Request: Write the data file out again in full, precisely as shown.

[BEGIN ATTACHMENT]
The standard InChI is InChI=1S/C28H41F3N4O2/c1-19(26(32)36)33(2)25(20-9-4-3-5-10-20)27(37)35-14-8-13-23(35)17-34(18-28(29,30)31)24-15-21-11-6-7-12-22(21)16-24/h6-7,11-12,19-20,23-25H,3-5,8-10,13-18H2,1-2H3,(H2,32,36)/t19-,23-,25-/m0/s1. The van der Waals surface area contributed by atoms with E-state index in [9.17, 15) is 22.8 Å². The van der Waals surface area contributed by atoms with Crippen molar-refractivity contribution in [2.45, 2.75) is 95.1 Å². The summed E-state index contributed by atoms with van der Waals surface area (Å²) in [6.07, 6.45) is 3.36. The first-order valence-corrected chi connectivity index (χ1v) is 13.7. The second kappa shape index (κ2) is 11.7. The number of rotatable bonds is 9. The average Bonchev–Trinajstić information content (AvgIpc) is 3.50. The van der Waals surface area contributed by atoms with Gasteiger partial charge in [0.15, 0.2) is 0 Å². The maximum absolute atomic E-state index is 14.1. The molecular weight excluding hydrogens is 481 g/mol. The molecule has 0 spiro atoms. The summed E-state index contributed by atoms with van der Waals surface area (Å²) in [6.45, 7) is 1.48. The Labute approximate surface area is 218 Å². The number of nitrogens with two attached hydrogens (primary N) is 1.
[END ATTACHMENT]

The standard InChI is InChI=1S/C28H41F3N4O2/c1-19(26(32)36)33(2)25(20-9-4-3-5-10-20)27(37)35-14-8-13-23(35)17-34(18-28(29,30)31)24-15-21-11-6-7-12-22(21)16-24/h6-7,11-12,19-20,23-25H,3-5,8-10,13-18H2,1-2H3,(H2,32,36)/t19-,23-,25-/m0/s1. The van der Waals surface area contributed by atoms with E-state index in [9.17, 15) is 22.8 Å². The van der Waals surface area contributed by atoms with Crippen molar-refractivity contribution in [2.45, 2.75) is 95.1 Å². The summed E-state index contributed by atoms with van der Waals surface area (Å²) in [6.07, 6.45) is 3.36. The first-order valence-corrected chi connectivity index (χ1v) is 13.7. The second kappa shape index (κ2) is 11.7. The number of rotatable bonds is 9. The average Bonchev–Trinajstić information content (AvgIpc) is 3.50. The van der Waals surface area contributed by atoms with Gasteiger partial charge in [0.15, 0.2) is 0 Å². The maximum absolute atomic E-state index is 14.1. The molecular weight excluding hydrogens is 481 g/mol. The molecule has 0 spiro atoms. The summed E-state index contributed by atoms with van der Waals surface area (Å²) in [6.45, 7) is 1.48. The Labute approximate surface area is 218 Å². The number of nitrogens with two attached hydrogens (primary N) is 1.